Here is where reviews come in. As a voracious reader myself, I am very cognizant of the number of reviews a book has that I am considering purchasing. First, a higher number—even if they aren’t all 4-5 stars—tells me that a large number of readers have read the book (many from cover-to-cover). Second, it tells me that the book was able to leave a significant enough of an impression that the readers wanted to say something about it. Good or bad, this combination of impressions tends to help sway me as a consumer.

High Quantity

Since I released The Keeper of Edelyndia in June and Raulin: Rise of the Forest King in October, I have been blessed to see both books remain in the top 100 Christian Fantasy novels on Amazon.com. Raulin in particular has stayed consistently in the top 20. This is huge! I am beyond grateful for the response.

Screen Shot 2016-01-29 at 10.44.02 AMUnfortunately, the only negative is that my books have struggled to gain reviews. As seen in this recent ranking, Raulin has far fewer reviews than the books around it. I do not have a publisher backing my books. There is not a marketing company helping me get my books “out there.” I’m flying solo, often by the seat of my pants (by solo, I mean my wife is doing the lion’s share of the work… because she’s awesome). As positive as my daily sales have been, the lack of reviews is hurting the spread of my novels.

What can you do?

Here is where you come in. If you haven’t bought my novels, please do! If you haven’t read them yet, please do! If you haven’t reviewed them yet, please stop reading this and follow the links provided here… again…

Your review is not supposed to be a book report. A couple of sentences and a rating will do.

Please be honest. Share what drew you in. Be honest about what could be improved as the series develops (in the case of The Keeper Chronicles).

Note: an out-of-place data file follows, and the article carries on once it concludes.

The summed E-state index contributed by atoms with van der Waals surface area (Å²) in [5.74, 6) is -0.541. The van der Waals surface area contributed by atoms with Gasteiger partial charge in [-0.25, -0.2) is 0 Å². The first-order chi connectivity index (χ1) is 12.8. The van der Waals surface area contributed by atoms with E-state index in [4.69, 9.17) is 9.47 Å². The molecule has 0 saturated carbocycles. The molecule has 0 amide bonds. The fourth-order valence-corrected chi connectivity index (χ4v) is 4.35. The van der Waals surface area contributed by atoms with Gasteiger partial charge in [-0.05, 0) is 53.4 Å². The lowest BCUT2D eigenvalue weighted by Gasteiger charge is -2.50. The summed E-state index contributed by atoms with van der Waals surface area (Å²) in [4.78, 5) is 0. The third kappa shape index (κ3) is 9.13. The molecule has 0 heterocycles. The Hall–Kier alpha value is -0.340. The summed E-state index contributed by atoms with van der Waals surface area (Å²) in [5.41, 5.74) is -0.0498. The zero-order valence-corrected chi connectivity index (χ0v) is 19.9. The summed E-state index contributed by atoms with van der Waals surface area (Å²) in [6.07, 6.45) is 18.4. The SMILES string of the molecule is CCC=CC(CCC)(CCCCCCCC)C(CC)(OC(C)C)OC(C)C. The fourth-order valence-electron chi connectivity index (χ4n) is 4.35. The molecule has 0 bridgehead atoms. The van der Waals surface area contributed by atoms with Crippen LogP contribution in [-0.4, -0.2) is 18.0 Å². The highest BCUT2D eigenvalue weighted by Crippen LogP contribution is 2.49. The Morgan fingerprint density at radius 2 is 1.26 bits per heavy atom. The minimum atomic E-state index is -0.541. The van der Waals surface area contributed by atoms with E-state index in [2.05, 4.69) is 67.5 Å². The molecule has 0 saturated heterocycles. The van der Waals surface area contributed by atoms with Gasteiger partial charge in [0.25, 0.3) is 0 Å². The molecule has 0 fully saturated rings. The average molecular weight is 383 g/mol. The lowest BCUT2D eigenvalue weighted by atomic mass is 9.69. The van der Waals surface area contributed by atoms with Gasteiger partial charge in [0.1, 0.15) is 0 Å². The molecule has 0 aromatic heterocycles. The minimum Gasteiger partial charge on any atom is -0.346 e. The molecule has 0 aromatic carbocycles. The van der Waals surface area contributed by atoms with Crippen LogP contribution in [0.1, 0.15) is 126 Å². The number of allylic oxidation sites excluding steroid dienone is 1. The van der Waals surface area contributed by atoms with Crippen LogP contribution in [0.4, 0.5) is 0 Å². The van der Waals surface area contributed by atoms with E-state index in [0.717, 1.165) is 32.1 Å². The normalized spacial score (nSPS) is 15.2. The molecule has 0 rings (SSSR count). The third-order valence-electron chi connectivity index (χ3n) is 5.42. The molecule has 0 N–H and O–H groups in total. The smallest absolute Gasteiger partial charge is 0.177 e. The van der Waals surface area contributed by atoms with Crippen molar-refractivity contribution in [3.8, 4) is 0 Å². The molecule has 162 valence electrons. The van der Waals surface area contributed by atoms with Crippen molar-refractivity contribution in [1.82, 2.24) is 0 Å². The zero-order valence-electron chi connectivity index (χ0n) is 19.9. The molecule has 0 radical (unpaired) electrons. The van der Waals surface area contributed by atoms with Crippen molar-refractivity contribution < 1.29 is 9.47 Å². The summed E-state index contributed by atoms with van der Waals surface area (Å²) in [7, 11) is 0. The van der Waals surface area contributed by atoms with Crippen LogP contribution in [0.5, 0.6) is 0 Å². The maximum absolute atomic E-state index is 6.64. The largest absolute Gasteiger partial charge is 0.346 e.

Closing

Let me leave you with this little shameless guilt trip. I have a five-year-old son and four-month-old daughter at home. An important part of our income and their future depends on the sales of my books. Can you really say no to this face? 🙂

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Shooting the Wounded

If you read my previous post, you know that recently I took on a new job at the local high school “teaching” study hall.  Using the word “teaching” is quite misleading.  As the principal put it during my interview, my job is to make sure the roof stays on.  Actually, that’s also misleading as that is a far more important job than mine truly is.  Basically, I make sure that students are in the room and sign out if they are leaving.  I spend most of my day writing or doing other work on my laptop.  Though it’s hardly my dream job, it pays which is nice, plus it has the added perk of allowing me to do what I would be doing at home, most likely for free.  But I digress…

For the most part, I think that I fade into the background in the student’s minds.  I’m sort of like the chipping paint on the cafeteria’s wall… perpetually there, somewhat noticeable but rather forgettable.  I’m sure many of them do not really see me as a teacher which works fine for what I need to do.  As a result, it seems to me that they are less inclined to filter their conversations as they might in, say, math class.  Needless to say, I hear a LOT of interesting things throughout the day. 

Two days into the job, this lack of a filter led to my first confrontation with a student.  A group of young men decided that they were bored, so they started disassembling pens and chucking the parts at neighboring tables.  Though I’m pretty lenient on the rules, eventually I do have to step in, so I did.  For whatever reason, one particular young man really didn’t like this.  Though I was rather nice in my approach he immediately became belligerent.  He lashed out in a far more excessive manner than I would have expected for simply being asked to stop. 

His reaction surprised me for a couple of reasons.  First, it seemed out of character for the situation.  Second, I have never seen a teenager act so disrespectfully to an adult in authority in my many years working with teenagers.  I deescalated the situation, but without even really noticing it, I made a mental check mark that this kid was going to be an issue.  He moved from my “unknown” list to my “known problem” list.  Over the next couple of days, he went out of his way to seek confrontation with me.  These confrontations moved him to the “don’t like” list.  All of this was done subconsciously but by the end of my first week on the job I had completely written the boy off.  Then, I learned more about him.